Story Buybacks Yield Substantial Return on Investments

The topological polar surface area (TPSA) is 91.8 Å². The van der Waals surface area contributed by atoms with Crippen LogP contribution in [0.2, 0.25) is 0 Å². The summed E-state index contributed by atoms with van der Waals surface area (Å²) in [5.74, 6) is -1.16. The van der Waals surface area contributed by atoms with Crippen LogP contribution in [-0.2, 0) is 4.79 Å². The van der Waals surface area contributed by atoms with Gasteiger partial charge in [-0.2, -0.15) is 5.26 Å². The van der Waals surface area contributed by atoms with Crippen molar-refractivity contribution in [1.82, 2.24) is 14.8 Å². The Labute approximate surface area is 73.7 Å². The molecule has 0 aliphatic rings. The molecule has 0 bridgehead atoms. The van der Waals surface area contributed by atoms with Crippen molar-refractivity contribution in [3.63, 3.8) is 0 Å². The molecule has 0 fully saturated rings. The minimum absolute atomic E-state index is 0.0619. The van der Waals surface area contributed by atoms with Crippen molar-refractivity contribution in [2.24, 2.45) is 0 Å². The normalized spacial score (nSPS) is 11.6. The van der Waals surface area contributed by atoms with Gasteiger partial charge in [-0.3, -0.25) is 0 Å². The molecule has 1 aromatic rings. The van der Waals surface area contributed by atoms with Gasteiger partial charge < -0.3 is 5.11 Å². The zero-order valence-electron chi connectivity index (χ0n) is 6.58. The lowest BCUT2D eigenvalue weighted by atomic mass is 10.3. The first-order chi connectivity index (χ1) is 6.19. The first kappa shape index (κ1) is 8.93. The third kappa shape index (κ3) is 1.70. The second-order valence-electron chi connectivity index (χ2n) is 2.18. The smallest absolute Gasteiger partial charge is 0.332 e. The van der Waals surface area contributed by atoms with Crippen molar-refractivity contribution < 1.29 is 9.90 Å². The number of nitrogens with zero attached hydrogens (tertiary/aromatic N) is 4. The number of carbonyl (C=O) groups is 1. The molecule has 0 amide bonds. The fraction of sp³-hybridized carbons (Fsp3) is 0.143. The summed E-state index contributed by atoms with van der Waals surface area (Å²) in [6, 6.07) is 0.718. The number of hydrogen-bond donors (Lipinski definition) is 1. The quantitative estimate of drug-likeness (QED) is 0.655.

first_imgAddThis Share Contact: Winston Derden Phone: (713) 831-4793 Stock Buybacks Yield Substantial Return on InvestmentsDocumenting a strong trend in current trading on Wall Street, research by a Rice business professor indicates that corporate stock repurchases may be the key to investment returnsthat are significantly higher than the market average. A recent study by David Ikenberry, an assistant professor in the Jesse H. Jones Graduate School of Administration, said investments in firms reacquiring their own stock on the open market can reward investors with returns of as much as 45 percent above average marketperformance over a four-year period.”What is significant in this research,” Ikenberry said, “is that the market is surprisingly slow to respond to the announcement of many stock buybacks. Because of this substantial delay in the market response, there is a significant time for investors to buy undervalued stocks that will tend to an increase in value over the next four years.” Ikenberry’s research is presented in a working paper entitled”Market Underreaction to Open Market Share Repurchases.” The workingpaper was produced in collaboration with Josef Lakonishok of theUniversity of Illinois at Urbana–Champaign and Theo Vermaelen ofINSEAD, a French business institute. One surprising finding of the research is that a buyback can be a positive signal about a company, but it is not immediately seen that way in the market. For example, Ikenberry said his research shows that an average response to the announcement of an open market stock repurchase only increases the price of the stock by 3.5 percent. However, over a four-year period, investors who bought and held stock that had been announced for repurchase realized gains on average of more than 12 percent above the gains of stocks in a control portfolio. For value stocks, the average gain was more than 45 percent over four years. The research is based on an extensive sample of 1,239 firms that announced between 1980 and 1990 that they would repurchase their own stock on the open market. All the companies in the sample are traded on the New York Stock Exchange (NYSE), the American Stock Exchange (ASE) or the NASDAQ exchange. Currently, dollar volume in stock buybacks is outpacing investments in initial public offerings (IPOs) by approximately three to one. Projections for 1994 indicate that stock buybacks could reach $50 billion, the second highest total in a decade. Some major companies that have announced stock buybacks recently are NationsBank, Bank One, Merrill Lynch, Pfizer and Cray Research. At the beginning of the month, Philip Morris announced a massive $6 billion repurchase of its shares. Ikenberry can be reached at his Rice office at 285-5385. Copies of the working paper “Market Underreaction to Open Market Share Repurchases” is available by writing David Ikenberry at the Jesse H. Jones Graduate School of Administration, Rice University, P.O. Box 1892, Houston, Texas 77251. Rice University is an independent, coeducational, nonsectarian private university dedicated to undergraduate teaching and graduate studies, research and professional training in selected disciplines. It has an undergraduate population of 2,674, a graduate and professional student population of 1,449, and a full-time faculty of 437. ###last_img

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